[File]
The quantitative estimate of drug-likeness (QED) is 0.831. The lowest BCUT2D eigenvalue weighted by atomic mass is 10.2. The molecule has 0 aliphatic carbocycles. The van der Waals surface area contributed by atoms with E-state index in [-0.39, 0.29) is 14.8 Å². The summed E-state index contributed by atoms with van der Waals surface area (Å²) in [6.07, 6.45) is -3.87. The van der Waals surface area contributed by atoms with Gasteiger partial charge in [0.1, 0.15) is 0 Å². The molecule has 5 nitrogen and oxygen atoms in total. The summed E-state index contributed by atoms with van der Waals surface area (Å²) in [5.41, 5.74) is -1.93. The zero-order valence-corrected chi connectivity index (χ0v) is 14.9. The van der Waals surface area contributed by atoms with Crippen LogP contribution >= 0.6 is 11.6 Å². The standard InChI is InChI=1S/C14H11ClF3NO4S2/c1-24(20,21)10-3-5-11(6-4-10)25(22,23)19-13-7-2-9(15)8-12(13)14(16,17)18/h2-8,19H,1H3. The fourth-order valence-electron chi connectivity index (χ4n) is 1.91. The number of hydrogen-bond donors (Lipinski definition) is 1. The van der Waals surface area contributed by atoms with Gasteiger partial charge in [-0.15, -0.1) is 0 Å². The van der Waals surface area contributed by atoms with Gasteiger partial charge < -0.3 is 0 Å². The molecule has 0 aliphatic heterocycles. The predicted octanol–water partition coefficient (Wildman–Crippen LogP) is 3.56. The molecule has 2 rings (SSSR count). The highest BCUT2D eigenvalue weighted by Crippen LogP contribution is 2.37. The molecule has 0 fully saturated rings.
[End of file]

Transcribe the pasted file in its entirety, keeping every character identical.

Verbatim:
The quantitative estimate of drug-likeness (QED) is 0.831. The lowest BCUT2D eigenvalue weighted by atomic mass is 10.2. The molecule has 0 aliphatic carbocycles. The van der Waals surface area contributed by atoms with E-state index in [-0.39, 0.29) is 14.8 Å². The summed E-state index contributed by atoms with van der Waals surface area (Å²) in [6.07, 6.45) is -3.87. The van der Waals surface area contributed by atoms with Gasteiger partial charge in [0.1, 0.15) is 0 Å². The molecule has 5 nitrogen and oxygen atoms in total. The summed E-state index contributed by atoms with van der Waals surface area (Å²) in [5.41, 5.74) is -1.93. The zero-order valence-corrected chi connectivity index (χ0v) is 14.9. The van der Waals surface area contributed by atoms with Crippen LogP contribution >= 0.6 is 11.6 Å². The standard InChI is InChI=1S/C14H11ClF3NO4S2/c1-24(20,21)10-3-5-11(6-4-10)25(22,23)19-13-7-2-9(15)8-12(13)14(16,17)18/h2-8,19H,1H3. The fourth-order valence-electron chi connectivity index (χ4n) is 1.91. The number of hydrogen-bond donors (Lipinski definition) is 1. The van der Waals surface area contributed by atoms with Gasteiger partial charge in [-0.15, -0.1) is 0 Å². The van der Waals surface area contributed by atoms with Gasteiger partial charge < -0.3 is 0 Å². The molecule has 0 aliphatic heterocycles. The predicted octanol–water partition coefficient (Wildman–Crippen LogP) is 3.56. The molecule has 2 rings (SSSR count). The highest BCUT2D eigenvalue weighted by Crippen LogP contribution is 2.37. The molecule has 0 fully saturated rings.